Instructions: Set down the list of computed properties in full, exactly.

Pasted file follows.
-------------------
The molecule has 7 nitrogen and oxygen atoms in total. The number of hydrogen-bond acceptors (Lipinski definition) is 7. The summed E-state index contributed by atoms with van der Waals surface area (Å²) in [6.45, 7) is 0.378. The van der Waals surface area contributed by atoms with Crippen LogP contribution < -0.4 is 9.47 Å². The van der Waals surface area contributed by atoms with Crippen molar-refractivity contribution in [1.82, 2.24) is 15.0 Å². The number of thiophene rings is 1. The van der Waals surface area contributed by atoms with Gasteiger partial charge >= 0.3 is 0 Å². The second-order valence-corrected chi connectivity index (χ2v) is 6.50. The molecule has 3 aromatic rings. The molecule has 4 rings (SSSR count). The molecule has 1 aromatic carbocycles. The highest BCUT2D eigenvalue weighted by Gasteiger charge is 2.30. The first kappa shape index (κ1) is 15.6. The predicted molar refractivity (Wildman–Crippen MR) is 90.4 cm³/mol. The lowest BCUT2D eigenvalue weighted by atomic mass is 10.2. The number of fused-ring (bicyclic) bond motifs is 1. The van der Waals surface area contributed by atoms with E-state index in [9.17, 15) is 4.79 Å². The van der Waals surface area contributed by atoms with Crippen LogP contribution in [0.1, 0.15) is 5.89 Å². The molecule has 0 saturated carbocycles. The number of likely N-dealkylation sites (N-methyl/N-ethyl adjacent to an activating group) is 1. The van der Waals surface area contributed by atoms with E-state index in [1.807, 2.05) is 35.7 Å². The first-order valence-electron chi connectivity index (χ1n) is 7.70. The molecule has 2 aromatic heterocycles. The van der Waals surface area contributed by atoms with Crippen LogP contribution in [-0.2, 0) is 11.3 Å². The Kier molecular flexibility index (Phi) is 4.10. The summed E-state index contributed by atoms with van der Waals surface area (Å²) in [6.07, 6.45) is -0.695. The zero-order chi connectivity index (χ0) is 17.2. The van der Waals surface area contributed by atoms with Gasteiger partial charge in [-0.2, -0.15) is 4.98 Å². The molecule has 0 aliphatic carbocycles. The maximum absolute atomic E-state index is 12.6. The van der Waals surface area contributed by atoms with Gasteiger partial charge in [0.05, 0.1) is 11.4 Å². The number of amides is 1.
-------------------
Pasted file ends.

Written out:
The molecule has 7 nitrogen and oxygen atoms in total. The number of hydrogen-bond acceptors (Lipinski definition) is 7. The summed E-state index contributed by atoms with van der Waals surface area (Å²) in [6.45, 7) is 0.378. The van der Waals surface area contributed by atoms with Crippen LogP contribution < -0.4 is 9.47 Å². The van der Waals surface area contributed by atoms with Crippen molar-refractivity contribution in [1.82, 2.24) is 15.0 Å². The number of thiophene rings is 1. The van der Waals surface area contributed by atoms with Gasteiger partial charge >= 0.3 is 0 Å². The second-order valence-corrected chi connectivity index (χ2v) is 6.50. The molecule has 3 aromatic rings. The molecule has 4 rings (SSSR count). The molecule has 1 aromatic carbocycles. The highest BCUT2D eigenvalue weighted by Gasteiger charge is 2.30. The first kappa shape index (κ1) is 15.6. The predicted molar refractivity (Wildman–Crippen MR) is 90.4 cm³/mol. The lowest BCUT2D eigenvalue weighted by atomic mass is 10.2. The number of fused-ring (bicyclic) bond motifs is 1. The van der Waals surface area contributed by atoms with E-state index in [9.17, 15) is 4.79 Å². The van der Waals surface area contributed by atoms with Crippen LogP contribution in [0.1, 0.15) is 5.89 Å². The molecule has 0 saturated carbocycles. The number of likely N-dealkylation sites (N-methyl/N-ethyl adjacent to an activating group) is 1. The van der Waals surface area contributed by atoms with E-state index in [1.807, 2.05) is 35.7 Å². The first-order valence-electron chi connectivity index (χ1n) is 7.70. The molecule has 2 aromatic heterocycles. The van der Waals surface area contributed by atoms with Crippen LogP contribution in [-0.2, 0) is 11.3 Å². The Kier molecular flexibility index (Phi) is 4.10. The summed E-state index contributed by atoms with van der Waals surface area (Å²) in [6.07, 6.45) is -0.695. The zero-order chi connectivity index (χ0) is 17.2. The van der Waals surface area contributed by atoms with Gasteiger partial charge in [-0.2, -0.15) is 4.98 Å². The molecule has 0 aliphatic carbocycles. The maximum absolute atomic E-state index is 12.6. The van der Waals surface area contributed by atoms with Gasteiger partial charge in [0.05, 0.1) is 11.4 Å². The number of amides is 1.